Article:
Brown Patch, Dollar Spot, and Grey Leaf Spot fungi attack lawns when humidity and temperatures are high. Watering at night or having increased thatch in your lawn can cause any of these fungal diseases to kill your turf grass in as little as two to three short weeks. As noted above, look for spots on the leaves with halos around the center. Sometimes, you may even notice a foul smell emanating from the thatch. I will list controls for these problems below but you should be aware that not all fungal problems can be controlled with one product or one application. Control applications should always include a professional pest control application and reinspection to be sure the fungus has been controlled.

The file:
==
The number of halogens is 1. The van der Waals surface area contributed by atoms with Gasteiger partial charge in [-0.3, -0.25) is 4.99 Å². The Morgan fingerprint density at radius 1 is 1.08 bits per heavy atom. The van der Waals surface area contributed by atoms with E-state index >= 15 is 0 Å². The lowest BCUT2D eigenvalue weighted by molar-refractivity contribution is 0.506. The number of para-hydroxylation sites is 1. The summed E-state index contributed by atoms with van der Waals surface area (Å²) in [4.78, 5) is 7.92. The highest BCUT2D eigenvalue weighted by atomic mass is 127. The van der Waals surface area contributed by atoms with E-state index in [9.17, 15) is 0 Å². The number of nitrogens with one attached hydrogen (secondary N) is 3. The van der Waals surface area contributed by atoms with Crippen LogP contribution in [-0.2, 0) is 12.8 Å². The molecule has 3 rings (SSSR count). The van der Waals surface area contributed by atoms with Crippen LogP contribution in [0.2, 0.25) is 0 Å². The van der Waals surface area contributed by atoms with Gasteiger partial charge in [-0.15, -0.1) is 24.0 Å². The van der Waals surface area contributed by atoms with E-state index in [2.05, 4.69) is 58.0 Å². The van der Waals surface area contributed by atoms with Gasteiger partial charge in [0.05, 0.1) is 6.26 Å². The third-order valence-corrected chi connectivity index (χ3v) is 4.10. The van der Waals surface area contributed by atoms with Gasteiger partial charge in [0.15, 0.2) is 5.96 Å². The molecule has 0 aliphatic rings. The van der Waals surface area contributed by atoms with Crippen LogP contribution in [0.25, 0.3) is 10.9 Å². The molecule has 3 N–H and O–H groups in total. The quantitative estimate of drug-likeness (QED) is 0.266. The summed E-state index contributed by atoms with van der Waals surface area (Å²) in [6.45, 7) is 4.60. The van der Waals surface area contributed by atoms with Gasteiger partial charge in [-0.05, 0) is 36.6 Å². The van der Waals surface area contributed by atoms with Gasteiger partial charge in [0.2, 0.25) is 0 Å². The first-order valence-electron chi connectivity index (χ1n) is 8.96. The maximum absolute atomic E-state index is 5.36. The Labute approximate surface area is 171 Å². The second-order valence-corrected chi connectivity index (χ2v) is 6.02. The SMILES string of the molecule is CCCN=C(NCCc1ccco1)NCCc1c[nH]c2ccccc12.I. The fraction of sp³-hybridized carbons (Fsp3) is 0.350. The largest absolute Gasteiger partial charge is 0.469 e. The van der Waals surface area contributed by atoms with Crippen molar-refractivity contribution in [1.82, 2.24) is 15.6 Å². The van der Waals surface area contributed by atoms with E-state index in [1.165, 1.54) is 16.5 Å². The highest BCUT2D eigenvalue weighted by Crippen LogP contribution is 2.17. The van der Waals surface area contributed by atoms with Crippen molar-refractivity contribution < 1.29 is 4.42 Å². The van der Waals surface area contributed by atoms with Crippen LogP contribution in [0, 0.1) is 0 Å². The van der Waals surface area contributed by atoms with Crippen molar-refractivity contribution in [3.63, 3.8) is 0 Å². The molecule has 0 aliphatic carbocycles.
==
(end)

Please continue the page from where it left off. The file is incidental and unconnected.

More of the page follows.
Pythium, Phytophora, Crown or Root Rots can be some of the most damaging fungal infections you will ever run into. These diseases can kill entire plants large or small in your landscape. Because these diseases normally affect plants root structures or interfere with the uptake of nutrients from the soil, you can not always visually see these diseases. What you need to look for is the early stages of this fungus. Look at the top of the plant for a general dieback or wilting. Because this fungus attacks the roots, the first areas of the plant to die is where the new growth forms, the top of the plant. Small plants infected with this fungus may be hard to diagnose as this fungus may make the entire plant look wilted even though you have watered the plant. Controls of these diseases are very expensive and should only be attempted by a certified pest control company. In most instances, homeowners will merely replace the plant with a different variety because of the cost. Never plant the same type of plant in the same hole as one that has died from one of these fungal diseases as the new plant will probably die as well.